Then we began the tour. Bob shared some stories about the Gilley family and the history of the island, including the story about how William Gilley was removed from his lighthouse keeper’s job because he refused to join the Whig party. He was replaced with someone else whom the Gilleys harassed until the government threatened to remove them from the island. This was a distinct possibility since they never actually purchased the island from its owners (residents of Philadelphia) and were really just squatters all the while. But I suppose cooler heads prevailed, or some kind of deal was made, and they were allowed to remain on the island.

Next we took the trek through the woods, which were quiet, peaceful and dark even on this mostly sunny day! We traversed the island, just about a half-mile, to the “south beach” where the dance floor can be found, and where we were to eat our lunch. The white rocks reflecting the sun were warm and bright. The tide was going out, so the surf was relatively calm although there are always some waves against these rocks.

We sat, rested and snacked for about half an hour before Rich and I decided we had better head back toward the lighthouse to look for the survey marker. Dad didn’t have to, but he came with us. Thanks to adjusted coordinates the survey mark was an easy find, on a ledge about 250 feet north of the lighthouse, and adjacent to a long stone wall, or the rubble remaining from what was once a stone wall.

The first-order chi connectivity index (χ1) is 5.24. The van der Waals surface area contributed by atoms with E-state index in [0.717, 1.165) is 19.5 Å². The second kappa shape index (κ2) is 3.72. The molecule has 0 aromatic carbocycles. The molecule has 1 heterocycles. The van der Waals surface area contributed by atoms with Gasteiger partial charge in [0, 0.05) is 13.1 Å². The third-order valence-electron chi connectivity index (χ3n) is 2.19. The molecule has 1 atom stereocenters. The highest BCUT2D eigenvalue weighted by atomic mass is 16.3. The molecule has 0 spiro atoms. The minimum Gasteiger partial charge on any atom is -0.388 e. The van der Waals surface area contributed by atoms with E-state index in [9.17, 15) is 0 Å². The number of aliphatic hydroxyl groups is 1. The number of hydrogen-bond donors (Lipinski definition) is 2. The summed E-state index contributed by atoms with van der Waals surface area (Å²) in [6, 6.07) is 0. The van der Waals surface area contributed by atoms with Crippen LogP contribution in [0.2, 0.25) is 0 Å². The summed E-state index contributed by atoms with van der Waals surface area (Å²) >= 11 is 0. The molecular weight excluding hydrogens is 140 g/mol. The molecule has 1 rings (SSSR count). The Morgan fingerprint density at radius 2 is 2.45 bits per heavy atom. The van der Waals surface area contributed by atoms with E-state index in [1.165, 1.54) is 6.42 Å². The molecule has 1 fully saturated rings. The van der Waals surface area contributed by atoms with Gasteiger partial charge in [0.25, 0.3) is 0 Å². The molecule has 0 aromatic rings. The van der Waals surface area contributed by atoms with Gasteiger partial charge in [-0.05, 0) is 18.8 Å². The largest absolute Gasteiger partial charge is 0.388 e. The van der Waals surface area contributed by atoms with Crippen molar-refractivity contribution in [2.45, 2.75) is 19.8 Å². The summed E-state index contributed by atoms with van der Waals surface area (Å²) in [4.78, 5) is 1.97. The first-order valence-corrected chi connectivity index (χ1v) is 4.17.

We had a nice relaxing ride back except for one of the annoying women from Texas and the British guy who kept popping up everywhere we were looking or trying to take a photo. “That guy is everywhere like flies on horseshit!” Rich said at least a few times. The ranger talked about the features along the coast as we passed by, including Anemone Cave, to our surprise. It was another very warm afternoon and it was relaxing being out on the water. Dad was drifting off to sleep!